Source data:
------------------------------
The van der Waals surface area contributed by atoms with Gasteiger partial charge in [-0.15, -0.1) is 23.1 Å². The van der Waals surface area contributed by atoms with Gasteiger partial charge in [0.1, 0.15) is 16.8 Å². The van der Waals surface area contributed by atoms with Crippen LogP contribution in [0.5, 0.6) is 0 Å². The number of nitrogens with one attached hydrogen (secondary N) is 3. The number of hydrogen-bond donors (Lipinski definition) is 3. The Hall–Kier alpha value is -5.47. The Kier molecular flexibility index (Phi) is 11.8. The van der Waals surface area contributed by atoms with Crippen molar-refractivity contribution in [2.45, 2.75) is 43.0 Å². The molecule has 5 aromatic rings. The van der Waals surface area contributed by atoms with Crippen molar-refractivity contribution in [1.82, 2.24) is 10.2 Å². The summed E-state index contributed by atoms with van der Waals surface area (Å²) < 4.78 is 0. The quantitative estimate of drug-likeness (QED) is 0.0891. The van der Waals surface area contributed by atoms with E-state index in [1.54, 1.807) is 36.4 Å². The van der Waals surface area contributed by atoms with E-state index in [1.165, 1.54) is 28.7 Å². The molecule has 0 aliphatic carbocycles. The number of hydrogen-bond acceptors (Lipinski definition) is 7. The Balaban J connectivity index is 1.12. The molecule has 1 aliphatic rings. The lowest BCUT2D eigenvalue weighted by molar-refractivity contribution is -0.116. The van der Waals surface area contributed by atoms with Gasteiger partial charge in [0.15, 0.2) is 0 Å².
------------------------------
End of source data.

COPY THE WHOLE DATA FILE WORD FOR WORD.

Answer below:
The van der Waals surface area contributed by atoms with Gasteiger partial charge in [-0.15, -0.1) is 23.1 Å². The van der Waals surface area contributed by atoms with Gasteiger partial charge in [0.1, 0.15) is 16.8 Å². The van der Waals surface area contributed by atoms with Crippen LogP contribution in [0.5, 0.6) is 0 Å². The number of nitrogens with one attached hydrogen (secondary N) is 3. The number of hydrogen-bond donors (Lipinski definition) is 3. The Hall–Kier alpha value is -5.47. The Kier molecular flexibility index (Phi) is 11.8. The van der Waals surface area contributed by atoms with Crippen molar-refractivity contribution in [2.45, 2.75) is 43.0 Å². The molecule has 5 aromatic rings. The van der Waals surface area contributed by atoms with Crippen molar-refractivity contribution in [1.82, 2.24) is 10.2 Å². The summed E-state index contributed by atoms with van der Waals surface area (Å²) < 4.78 is 0. The quantitative estimate of drug-likeness (QED) is 0.0891. The van der Waals surface area contributed by atoms with E-state index in [1.54, 1.807) is 36.4 Å². The van der Waals surface area contributed by atoms with E-state index in [1.165, 1.54) is 28.7 Å². The molecule has 0 aliphatic carbocycles. The number of hydrogen-bond acceptors (Lipinski definition) is 7. The Balaban J connectivity index is 1.12. The molecule has 1 aliphatic rings. The lowest BCUT2D eigenvalue weighted by molar-refractivity contribution is -0.116. The van der Waals surface area contributed by atoms with Gasteiger partial charge in [0.15, 0.2) is 0 Å².